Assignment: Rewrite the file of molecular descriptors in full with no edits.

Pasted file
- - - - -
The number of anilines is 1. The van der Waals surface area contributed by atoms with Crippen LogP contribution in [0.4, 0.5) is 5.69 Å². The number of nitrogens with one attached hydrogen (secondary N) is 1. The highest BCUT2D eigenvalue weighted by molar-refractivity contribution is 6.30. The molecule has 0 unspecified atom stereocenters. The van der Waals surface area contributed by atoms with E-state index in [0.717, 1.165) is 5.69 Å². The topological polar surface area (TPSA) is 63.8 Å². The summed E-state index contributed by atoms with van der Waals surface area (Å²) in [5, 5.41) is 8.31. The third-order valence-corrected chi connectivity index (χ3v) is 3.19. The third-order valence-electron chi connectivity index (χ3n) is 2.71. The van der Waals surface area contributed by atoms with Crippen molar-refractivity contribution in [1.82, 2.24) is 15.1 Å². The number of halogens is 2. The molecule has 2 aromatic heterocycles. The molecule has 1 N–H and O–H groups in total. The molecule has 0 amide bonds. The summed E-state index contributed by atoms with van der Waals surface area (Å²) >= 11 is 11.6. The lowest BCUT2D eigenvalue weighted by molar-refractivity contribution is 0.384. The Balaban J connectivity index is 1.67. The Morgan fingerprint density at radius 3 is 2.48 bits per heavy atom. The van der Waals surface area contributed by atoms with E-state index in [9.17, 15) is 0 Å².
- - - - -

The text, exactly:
The number of anilines is 1. The van der Waals surface area contributed by atoms with Crippen LogP contribution in [0.4, 0.5) is 5.69 Å². The number of nitrogens with one attached hydrogen (secondary N) is 1. The highest BCUT2D eigenvalue weighted by molar-refractivity contribution is 6.30. The molecule has 0 unspecified atom stereocenters. The van der Waals surface area contributed by atoms with E-state index in [0.717, 1.165) is 5.69 Å². The topological polar surface area (TPSA) is 63.8 Å². The summed E-state index contributed by atoms with van der Waals surface area (Å²) in [5, 5.41) is 8.31. The third-order valence-corrected chi connectivity index (χ3v) is 3.19. The third-order valence-electron chi connectivity index (χ3n) is 2.71. The van der Waals surface area contributed by atoms with Crippen molar-refractivity contribution in [1.82, 2.24) is 15.1 Å². The number of halogens is 2. The molecule has 2 aromatic heterocycles. The molecule has 1 N–H and O–H groups in total. The molecule has 0 amide bonds. The summed E-state index contributed by atoms with van der Waals surface area (Å²) >= 11 is 11.6. The lowest BCUT2D eigenvalue weighted by molar-refractivity contribution is 0.384. The Balaban J connectivity index is 1.67. The Morgan fingerprint density at radius 3 is 2.48 bits per heavy atom. The van der Waals surface area contributed by atoms with E-state index in [9.17, 15) is 0 Å².